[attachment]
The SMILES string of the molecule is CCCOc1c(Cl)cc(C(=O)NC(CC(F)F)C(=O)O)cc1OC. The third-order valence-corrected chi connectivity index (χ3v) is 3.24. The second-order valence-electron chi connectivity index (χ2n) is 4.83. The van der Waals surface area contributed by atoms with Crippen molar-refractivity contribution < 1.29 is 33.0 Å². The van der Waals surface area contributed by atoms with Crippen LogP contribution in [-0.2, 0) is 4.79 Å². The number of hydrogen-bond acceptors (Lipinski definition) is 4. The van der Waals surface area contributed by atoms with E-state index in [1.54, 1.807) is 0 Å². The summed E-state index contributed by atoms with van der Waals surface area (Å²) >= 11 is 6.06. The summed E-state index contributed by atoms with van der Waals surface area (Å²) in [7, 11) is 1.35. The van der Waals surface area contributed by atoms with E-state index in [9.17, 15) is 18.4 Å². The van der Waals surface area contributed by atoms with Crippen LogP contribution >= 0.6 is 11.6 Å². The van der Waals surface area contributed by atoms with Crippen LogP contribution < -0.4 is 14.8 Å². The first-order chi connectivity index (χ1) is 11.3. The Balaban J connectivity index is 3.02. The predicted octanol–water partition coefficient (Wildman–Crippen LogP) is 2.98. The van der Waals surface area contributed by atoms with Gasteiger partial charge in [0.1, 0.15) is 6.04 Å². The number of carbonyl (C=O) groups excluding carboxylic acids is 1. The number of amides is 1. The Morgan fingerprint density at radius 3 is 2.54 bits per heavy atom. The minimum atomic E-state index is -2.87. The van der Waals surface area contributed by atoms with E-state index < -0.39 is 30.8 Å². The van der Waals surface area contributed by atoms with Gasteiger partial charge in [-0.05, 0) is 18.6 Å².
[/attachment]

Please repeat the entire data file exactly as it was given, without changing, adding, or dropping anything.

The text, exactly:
The SMILES string of the molecule is CCCOc1c(Cl)cc(C(=O)NC(CC(F)F)C(=O)O)cc1OC. The third-order valence-corrected chi connectivity index (χ3v) is 3.24. The second-order valence-electron chi connectivity index (χ2n) is 4.83. The van der Waals surface area contributed by atoms with Crippen molar-refractivity contribution < 1.29 is 33.0 Å². The van der Waals surface area contributed by atoms with Crippen LogP contribution in [-0.2, 0) is 4.79 Å². The number of hydrogen-bond acceptors (Lipinski definition) is 4. The van der Waals surface area contributed by atoms with E-state index in [1.54, 1.807) is 0 Å². The summed E-state index contributed by atoms with van der Waals surface area (Å²) >= 11 is 6.06. The summed E-state index contributed by atoms with van der Waals surface area (Å²) in [7, 11) is 1.35. The van der Waals surface area contributed by atoms with E-state index in [9.17, 15) is 18.4 Å². The van der Waals surface area contributed by atoms with Crippen LogP contribution >= 0.6 is 11.6 Å². The van der Waals surface area contributed by atoms with Crippen LogP contribution < -0.4 is 14.8 Å². The first-order chi connectivity index (χ1) is 11.3. The Balaban J connectivity index is 3.02. The predicted octanol–water partition coefficient (Wildman–Crippen LogP) is 2.98. The van der Waals surface area contributed by atoms with Gasteiger partial charge in [0.1, 0.15) is 6.04 Å². The number of carbonyl (C=O) groups excluding carboxylic acids is 1. The number of amides is 1. The Morgan fingerprint density at radius 3 is 2.54 bits per heavy atom. The minimum atomic E-state index is -2.87. The van der Waals surface area contributed by atoms with E-state index < -0.39 is 30.8 Å². The van der Waals surface area contributed by atoms with Gasteiger partial charge in [-0.05, 0) is 18.6 Å².